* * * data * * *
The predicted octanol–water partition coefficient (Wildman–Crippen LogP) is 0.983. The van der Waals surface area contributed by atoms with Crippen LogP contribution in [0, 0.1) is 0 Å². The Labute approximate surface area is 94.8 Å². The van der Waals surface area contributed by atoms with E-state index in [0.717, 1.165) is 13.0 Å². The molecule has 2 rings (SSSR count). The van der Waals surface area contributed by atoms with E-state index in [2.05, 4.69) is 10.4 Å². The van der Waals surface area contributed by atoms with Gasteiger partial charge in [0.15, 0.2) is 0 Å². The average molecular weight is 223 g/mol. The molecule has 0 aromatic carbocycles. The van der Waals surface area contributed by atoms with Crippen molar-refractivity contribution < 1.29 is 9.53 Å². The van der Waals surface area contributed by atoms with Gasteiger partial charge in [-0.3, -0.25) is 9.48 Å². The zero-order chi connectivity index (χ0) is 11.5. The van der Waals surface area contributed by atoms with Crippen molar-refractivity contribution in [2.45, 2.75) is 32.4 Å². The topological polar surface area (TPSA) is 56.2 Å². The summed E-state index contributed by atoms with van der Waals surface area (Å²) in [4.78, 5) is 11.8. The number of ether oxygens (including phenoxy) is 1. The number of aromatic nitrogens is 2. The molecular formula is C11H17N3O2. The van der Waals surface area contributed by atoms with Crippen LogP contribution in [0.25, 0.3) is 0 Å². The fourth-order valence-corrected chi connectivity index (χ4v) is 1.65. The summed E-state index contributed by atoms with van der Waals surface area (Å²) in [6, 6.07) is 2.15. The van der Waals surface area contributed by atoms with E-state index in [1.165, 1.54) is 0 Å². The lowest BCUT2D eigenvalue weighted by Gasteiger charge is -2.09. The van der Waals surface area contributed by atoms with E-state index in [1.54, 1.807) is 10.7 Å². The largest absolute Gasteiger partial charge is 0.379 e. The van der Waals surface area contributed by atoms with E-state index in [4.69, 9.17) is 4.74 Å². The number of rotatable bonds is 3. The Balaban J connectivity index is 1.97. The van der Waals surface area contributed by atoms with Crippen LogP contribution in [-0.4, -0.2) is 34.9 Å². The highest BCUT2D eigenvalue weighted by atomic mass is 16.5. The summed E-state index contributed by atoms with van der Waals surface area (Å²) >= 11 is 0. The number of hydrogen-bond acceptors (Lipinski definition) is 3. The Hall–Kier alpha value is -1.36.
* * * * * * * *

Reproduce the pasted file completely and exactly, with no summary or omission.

The predicted octanol–water partition coefficient (Wildman–Crippen LogP) is 0.983. The van der Waals surface area contributed by atoms with Crippen LogP contribution in [0, 0.1) is 0 Å². The Labute approximate surface area is 94.8 Å². The van der Waals surface area contributed by atoms with E-state index in [0.717, 1.165) is 13.0 Å². The molecule has 2 rings (SSSR count). The van der Waals surface area contributed by atoms with E-state index in [2.05, 4.69) is 10.4 Å². The van der Waals surface area contributed by atoms with Gasteiger partial charge in [0.15, 0.2) is 0 Å². The average molecular weight is 223 g/mol. The molecule has 0 aromatic carbocycles. The van der Waals surface area contributed by atoms with Crippen molar-refractivity contribution < 1.29 is 9.53 Å². The van der Waals surface area contributed by atoms with Gasteiger partial charge in [-0.3, -0.25) is 9.48 Å². The zero-order chi connectivity index (χ0) is 11.5. The van der Waals surface area contributed by atoms with Crippen molar-refractivity contribution in [2.45, 2.75) is 32.4 Å². The topological polar surface area (TPSA) is 56.2 Å². The summed E-state index contributed by atoms with van der Waals surface area (Å²) in [4.78, 5) is 11.8. The number of ether oxygens (including phenoxy) is 1. The number of aromatic nitrogens is 2. The molecular formula is C11H17N3O2. The van der Waals surface area contributed by atoms with Crippen LogP contribution in [0.25, 0.3) is 0 Å². The fourth-order valence-corrected chi connectivity index (χ4v) is 1.65. The summed E-state index contributed by atoms with van der Waals surface area (Å²) in [6, 6.07) is 2.15. The van der Waals surface area contributed by atoms with E-state index in [1.165, 1.54) is 0 Å². The lowest BCUT2D eigenvalue weighted by Gasteiger charge is -2.09. The van der Waals surface area contributed by atoms with E-state index in [1.54, 1.807) is 10.7 Å². The largest absolute Gasteiger partial charge is 0.379 e. The van der Waals surface area contributed by atoms with E-state index in [4.69, 9.17) is 4.74 Å². The number of rotatable bonds is 3. The Balaban J connectivity index is 1.97. The van der Waals surface area contributed by atoms with Crippen LogP contribution in [-0.4, -0.2) is 34.9 Å². The highest BCUT2D eigenvalue weighted by atomic mass is 16.5. The summed E-state index contributed by atoms with van der Waals surface area (Å²) >= 11 is 0. The number of hydrogen-bond acceptors (Lipinski definition) is 3. The Hall–Kier alpha value is -1.36.